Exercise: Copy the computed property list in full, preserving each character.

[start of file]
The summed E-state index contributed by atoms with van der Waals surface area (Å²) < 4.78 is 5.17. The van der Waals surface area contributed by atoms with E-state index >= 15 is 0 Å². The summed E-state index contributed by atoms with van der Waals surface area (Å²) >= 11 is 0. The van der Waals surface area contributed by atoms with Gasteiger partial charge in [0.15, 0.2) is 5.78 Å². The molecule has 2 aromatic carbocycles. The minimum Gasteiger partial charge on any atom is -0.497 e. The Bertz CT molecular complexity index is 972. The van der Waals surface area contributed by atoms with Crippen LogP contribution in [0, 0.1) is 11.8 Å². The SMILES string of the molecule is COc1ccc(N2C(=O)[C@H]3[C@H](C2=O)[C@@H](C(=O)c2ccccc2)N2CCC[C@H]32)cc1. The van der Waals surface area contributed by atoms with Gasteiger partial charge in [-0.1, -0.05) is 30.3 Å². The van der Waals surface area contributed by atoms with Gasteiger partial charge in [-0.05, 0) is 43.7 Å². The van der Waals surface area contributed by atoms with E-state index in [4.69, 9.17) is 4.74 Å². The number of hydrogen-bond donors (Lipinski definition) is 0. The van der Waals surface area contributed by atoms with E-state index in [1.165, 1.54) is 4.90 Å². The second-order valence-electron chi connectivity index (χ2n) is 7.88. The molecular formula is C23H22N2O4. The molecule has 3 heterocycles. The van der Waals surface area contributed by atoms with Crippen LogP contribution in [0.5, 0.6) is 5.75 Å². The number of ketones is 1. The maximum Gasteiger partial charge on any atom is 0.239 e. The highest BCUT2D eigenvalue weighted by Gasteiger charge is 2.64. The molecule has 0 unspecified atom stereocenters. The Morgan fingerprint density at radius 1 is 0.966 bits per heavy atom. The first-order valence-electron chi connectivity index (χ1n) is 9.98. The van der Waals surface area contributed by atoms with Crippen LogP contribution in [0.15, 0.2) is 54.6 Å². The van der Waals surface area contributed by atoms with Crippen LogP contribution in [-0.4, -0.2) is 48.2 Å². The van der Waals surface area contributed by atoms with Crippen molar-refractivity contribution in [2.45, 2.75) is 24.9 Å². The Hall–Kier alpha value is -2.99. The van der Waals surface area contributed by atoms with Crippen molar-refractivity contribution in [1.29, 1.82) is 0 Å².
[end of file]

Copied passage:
The summed E-state index contributed by atoms with van der Waals surface area (Å²) < 4.78 is 5.17. The van der Waals surface area contributed by atoms with E-state index >= 15 is 0 Å². The summed E-state index contributed by atoms with van der Waals surface area (Å²) >= 11 is 0. The van der Waals surface area contributed by atoms with Gasteiger partial charge in [0.15, 0.2) is 5.78 Å². The molecule has 2 aromatic carbocycles. The minimum Gasteiger partial charge on any atom is -0.497 e. The Bertz CT molecular complexity index is 972. The van der Waals surface area contributed by atoms with Crippen LogP contribution in [0, 0.1) is 11.8 Å². The SMILES string of the molecule is COc1ccc(N2C(=O)[C@H]3[C@H](C2=O)[C@@H](C(=O)c2ccccc2)N2CCC[C@H]32)cc1. The van der Waals surface area contributed by atoms with Gasteiger partial charge in [-0.1, -0.05) is 30.3 Å². The van der Waals surface area contributed by atoms with Gasteiger partial charge in [-0.05, 0) is 43.7 Å². The van der Waals surface area contributed by atoms with E-state index in [4.69, 9.17) is 4.74 Å². The number of hydrogen-bond donors (Lipinski definition) is 0. The van der Waals surface area contributed by atoms with E-state index in [1.165, 1.54) is 4.90 Å². The second-order valence-electron chi connectivity index (χ2n) is 7.88. The molecular formula is C23H22N2O4. The molecule has 3 heterocycles. The van der Waals surface area contributed by atoms with Crippen LogP contribution in [0.5, 0.6) is 5.75 Å². The number of ketones is 1. The maximum Gasteiger partial charge on any atom is 0.239 e. The highest BCUT2D eigenvalue weighted by Gasteiger charge is 2.64. The molecule has 0 unspecified atom stereocenters. The Morgan fingerprint density at radius 1 is 0.966 bits per heavy atom. The first-order valence-electron chi connectivity index (χ1n) is 9.98. The van der Waals surface area contributed by atoms with Crippen LogP contribution in [0.15, 0.2) is 54.6 Å². The van der Waals surface area contributed by atoms with Crippen LogP contribution in [-0.4, -0.2) is 48.2 Å². The van der Waals surface area contributed by atoms with Crippen molar-refractivity contribution in [2.45, 2.75) is 24.9 Å². The Hall–Kier alpha value is -2.99. The van der Waals surface area contributed by atoms with Crippen molar-refractivity contribution in [1.29, 1.82) is 0 Å².